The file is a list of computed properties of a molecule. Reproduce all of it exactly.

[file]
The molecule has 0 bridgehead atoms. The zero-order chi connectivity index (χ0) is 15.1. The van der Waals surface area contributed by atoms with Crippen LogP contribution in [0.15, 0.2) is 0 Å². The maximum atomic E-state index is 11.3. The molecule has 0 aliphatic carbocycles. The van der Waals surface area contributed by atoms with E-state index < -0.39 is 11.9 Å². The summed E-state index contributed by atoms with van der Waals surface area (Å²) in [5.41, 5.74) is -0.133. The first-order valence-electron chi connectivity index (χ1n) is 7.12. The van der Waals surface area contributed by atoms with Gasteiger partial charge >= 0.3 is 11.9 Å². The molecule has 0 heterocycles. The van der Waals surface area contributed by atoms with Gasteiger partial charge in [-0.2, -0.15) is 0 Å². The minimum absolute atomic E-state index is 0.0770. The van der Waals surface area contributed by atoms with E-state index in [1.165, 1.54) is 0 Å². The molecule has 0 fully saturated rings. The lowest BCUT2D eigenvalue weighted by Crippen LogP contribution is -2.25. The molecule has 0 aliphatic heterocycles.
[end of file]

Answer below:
The molecule has 0 bridgehead atoms. The zero-order chi connectivity index (χ0) is 15.1. The van der Waals surface area contributed by atoms with Crippen LogP contribution in [0.15, 0.2) is 0 Å². The maximum atomic E-state index is 11.3. The molecule has 0 aliphatic carbocycles. The van der Waals surface area contributed by atoms with E-state index < -0.39 is 11.9 Å². The summed E-state index contributed by atoms with van der Waals surface area (Å²) in [5.41, 5.74) is -0.133. The first-order valence-electron chi connectivity index (χ1n) is 7.12. The van der Waals surface area contributed by atoms with Gasteiger partial charge >= 0.3 is 11.9 Å². The molecule has 0 heterocycles. The van der Waals surface area contributed by atoms with Gasteiger partial charge in [-0.2, -0.15) is 0 Å². The minimum absolute atomic E-state index is 0.0770. The van der Waals surface area contributed by atoms with E-state index in [1.165, 1.54) is 0 Å². The molecule has 0 fully saturated rings. The lowest BCUT2D eigenvalue weighted by Crippen LogP contribution is -2.25. The molecule has 0 aliphatic heterocycles.